French troops hand over Mali rebel weapons

French forces in Mali on Saturday began handing over to government troops seven tonnes of weapons seized from former jihadist bases in the northeastern Ifoghas mountains.

French troops hand over Mali rebel weapons
French troops in Mali. File photo: AFP

The Mali army took delivery of a first batch of around three tonnes in the main French military base in Gao, the largest city in the northern half of the country which Islamist groups occupied for nine months.

"Only 15 to 20 percent of what has been found is being handed over and can be safely reused," a lieutenant-colonel from France's engineering corps told AFP in Gao.

"The rest is destroyed on the spot to avoid exposing the civilian population to accidents," he said.

According to French military sources, a total of seven tonnes of weapons recovered from caches during operations by French and Chadian forces in recent weeks will be handed back to Mali.

France launched a surprise military intervention on January 11th to help the Malin government wrest the north of the country back from Al Qaeda-linked groups that had controlled it since April 2012.

Jihadist groups quickly pulled out of the main cities in the north and regrouped in their remote mountain bastions near the Algerian border.

Rebels took over Mali's northern half virtually unopposed a year ago, seizing Malian army bases and equipment in the process.

The demise of Libya's Muammar Qaddafi in late 2011 had also scattered his considerable arsenal across the restive Sahel region.

French military sources said most of the equipment handed over on Saturday consists of ammunition, mortar shells, grenades and rockets looted from Malian army bases.

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‘Terrorists’ attack French soldiers in troubled Mali

French soldiers operating in troubled northern Mali were targeted by "terrorists" in an ambush on Sunday, the third attack in the country in just days.

'Terrorists' attack French soldiers in troubled Mali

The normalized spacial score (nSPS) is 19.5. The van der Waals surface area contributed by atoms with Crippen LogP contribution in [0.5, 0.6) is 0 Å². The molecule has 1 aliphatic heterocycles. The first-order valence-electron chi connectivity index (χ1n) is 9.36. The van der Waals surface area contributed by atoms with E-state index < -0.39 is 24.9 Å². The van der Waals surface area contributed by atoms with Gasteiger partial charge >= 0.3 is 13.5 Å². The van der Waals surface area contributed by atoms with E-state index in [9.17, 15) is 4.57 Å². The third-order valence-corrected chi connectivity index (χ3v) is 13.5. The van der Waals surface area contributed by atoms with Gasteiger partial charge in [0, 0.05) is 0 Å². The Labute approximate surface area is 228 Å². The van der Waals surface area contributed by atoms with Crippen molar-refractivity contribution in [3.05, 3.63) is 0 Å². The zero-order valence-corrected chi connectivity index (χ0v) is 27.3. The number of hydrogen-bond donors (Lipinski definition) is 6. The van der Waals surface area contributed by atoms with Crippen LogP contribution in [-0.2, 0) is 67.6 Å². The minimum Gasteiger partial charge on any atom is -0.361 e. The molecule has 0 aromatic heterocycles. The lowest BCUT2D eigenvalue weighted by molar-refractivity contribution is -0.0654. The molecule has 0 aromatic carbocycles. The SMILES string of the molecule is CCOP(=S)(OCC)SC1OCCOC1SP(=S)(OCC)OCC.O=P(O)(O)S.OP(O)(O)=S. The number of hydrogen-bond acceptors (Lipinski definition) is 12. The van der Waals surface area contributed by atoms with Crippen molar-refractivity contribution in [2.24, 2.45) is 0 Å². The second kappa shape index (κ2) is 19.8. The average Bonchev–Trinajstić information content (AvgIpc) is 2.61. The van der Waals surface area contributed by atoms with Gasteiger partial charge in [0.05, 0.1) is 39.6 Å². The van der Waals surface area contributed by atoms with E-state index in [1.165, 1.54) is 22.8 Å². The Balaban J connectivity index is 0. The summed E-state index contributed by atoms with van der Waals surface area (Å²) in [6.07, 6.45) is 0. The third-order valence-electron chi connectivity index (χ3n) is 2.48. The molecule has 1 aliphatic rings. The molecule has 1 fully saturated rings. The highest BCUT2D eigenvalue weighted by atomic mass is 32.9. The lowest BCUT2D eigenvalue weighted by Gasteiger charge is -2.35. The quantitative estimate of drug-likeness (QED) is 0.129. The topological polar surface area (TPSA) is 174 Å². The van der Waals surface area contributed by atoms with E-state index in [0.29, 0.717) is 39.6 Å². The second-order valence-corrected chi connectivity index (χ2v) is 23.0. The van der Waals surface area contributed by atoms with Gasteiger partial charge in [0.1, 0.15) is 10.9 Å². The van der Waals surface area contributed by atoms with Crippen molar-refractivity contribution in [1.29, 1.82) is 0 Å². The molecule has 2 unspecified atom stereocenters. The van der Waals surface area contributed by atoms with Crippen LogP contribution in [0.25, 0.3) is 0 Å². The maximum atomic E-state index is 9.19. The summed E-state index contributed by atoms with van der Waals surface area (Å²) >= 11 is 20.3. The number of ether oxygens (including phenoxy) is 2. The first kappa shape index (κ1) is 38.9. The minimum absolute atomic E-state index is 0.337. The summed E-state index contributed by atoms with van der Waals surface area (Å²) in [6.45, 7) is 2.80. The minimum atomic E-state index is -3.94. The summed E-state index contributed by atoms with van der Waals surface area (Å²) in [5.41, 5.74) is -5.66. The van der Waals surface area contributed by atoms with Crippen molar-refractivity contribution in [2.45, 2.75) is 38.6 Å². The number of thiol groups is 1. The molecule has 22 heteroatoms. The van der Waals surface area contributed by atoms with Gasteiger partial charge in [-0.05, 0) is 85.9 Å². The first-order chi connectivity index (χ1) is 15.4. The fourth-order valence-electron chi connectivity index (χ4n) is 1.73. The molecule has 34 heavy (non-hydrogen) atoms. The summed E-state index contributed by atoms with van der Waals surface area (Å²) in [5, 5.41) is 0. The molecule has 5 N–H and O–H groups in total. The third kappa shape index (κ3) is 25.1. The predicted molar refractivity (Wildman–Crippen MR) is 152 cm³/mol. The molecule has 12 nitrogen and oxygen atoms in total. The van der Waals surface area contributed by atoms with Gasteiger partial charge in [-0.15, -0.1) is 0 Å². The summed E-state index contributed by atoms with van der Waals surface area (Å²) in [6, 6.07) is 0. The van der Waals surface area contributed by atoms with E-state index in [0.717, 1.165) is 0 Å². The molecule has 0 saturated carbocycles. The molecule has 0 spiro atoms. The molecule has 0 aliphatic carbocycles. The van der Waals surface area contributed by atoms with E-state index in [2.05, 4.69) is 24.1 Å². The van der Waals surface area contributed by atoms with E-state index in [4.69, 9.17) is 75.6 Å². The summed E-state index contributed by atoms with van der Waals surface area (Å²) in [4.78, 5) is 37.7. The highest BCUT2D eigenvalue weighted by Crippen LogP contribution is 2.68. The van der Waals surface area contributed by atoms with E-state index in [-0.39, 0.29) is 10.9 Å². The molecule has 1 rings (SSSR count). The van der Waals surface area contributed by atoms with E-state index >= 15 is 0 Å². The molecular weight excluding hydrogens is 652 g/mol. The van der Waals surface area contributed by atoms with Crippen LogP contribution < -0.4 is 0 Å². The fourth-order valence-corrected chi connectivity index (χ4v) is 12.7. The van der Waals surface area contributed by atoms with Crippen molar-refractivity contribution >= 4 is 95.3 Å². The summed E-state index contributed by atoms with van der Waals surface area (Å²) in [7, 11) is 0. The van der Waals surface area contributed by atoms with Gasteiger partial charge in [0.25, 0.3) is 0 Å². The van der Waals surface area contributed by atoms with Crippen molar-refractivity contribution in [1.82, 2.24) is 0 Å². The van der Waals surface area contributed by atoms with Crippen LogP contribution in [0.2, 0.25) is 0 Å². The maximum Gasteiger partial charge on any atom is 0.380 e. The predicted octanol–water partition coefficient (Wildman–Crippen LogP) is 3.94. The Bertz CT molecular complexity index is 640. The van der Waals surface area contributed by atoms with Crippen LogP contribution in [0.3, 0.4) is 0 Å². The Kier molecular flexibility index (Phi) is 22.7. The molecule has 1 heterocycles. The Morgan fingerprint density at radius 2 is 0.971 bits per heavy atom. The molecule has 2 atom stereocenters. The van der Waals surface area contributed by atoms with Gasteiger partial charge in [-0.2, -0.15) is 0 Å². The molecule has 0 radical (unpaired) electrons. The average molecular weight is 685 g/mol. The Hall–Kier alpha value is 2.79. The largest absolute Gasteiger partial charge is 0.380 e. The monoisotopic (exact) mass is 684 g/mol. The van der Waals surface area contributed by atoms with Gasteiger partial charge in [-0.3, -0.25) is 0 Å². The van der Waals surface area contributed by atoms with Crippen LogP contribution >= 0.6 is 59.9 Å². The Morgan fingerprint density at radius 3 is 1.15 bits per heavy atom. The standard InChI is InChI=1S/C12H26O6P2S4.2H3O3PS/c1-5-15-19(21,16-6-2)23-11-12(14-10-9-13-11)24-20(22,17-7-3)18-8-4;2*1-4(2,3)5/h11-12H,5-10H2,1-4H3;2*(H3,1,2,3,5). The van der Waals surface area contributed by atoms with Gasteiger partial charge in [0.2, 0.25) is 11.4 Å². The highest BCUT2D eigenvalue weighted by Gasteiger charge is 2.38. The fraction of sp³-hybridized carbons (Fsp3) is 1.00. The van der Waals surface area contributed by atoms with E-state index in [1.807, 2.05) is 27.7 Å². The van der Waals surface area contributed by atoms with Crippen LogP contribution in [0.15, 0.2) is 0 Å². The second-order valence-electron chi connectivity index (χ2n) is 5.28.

Smoke and flames ascend from an army armoured vehicle in Gao, northwestern Mali, following an explosion on Sunday. Photo: STRINGER / AFP
The ambush underscores the fragile security situation in the West African nation as it prepares to go to the polls on July 29th.
A spokesman for the French military said there were no deaths among the French troops but it was not known if there were other casualties in the attack, which took place in the restive Gao region.
“French soldiers of the Barkhane military operation were ambushed by terrorists” near the town of Bourem, a Western military source told AFP, referring to the French mission in the country. 
A Malian military source confirmed the incident, which came two days after a deadly attack on the Mali headquarters of a five-nation regional force known as G5 Sahel.
Fatouma Wangara, a resident of Gao, said the French convoy was clearly targeted by a suicide car bomb.
“An armoured vehicle blocked the way and the car blew up,” she said.
Another resident told AFP that the area around the ambush had been sealed off by French soldiers.
The attack came as over 40 African heads of state are meeting for an African Union summit in the Mauritanian capital of Nouakchott with security high on the agenda.
'Hit the heart' of regional security
On Friday, a suicide attack on the headquarters of the regional Sahel force known as G5 killed two soldiers and a civilian in the Malian town of Savare. The Al-Qaeda-linked Support Group for Islam and Muslims, the main jihadist alliance in the Sahel, claimed Friday's bombing in a telephone call to the Mauritanian news agency Al-Akhbar. And on Saturday, four Malian soldiers were killed when their vehicle drove over a landmine in the central Mopti region.
Mauritanian President Mohamed Ould Abdel Aziz, whose country is part of the G5 and is hosting the two-day AU summit, warned earlier that security failings were hampering the work of the Sahel force. He said Friday's attack “hit the heart” of the region's security and lashed out at a lack of international help.
The G5 aims to have a total of 5,000 troops from five nations — Burkina Faso, Chad, Mali, Mauritania and Niger — but has faced funding problems. It operates alongside France's 4,000 troops in the troubled “tri-border” area where Mali, Niger and Burkina Faso meet, and alongside the UN's 12,000-strong MINUSMA peacekeeping operation in Mali.
Mali's unrest stems from a 2012 ethnic Tuareg separatist uprising, which was exploited by jihadists in order to take over key cities in the north. The extremists were largely driven out in a French-led military operation launched in January 2013.  But large stretches of the country remain out of the control of the foreign and Malian forces, which are frequent targets of attacks, despite a peace accord signed with Tuareg leaders in mid-2015 aimed at isolating the jihadists.
The violence has also spilled over into both Burkina Faso and Niger.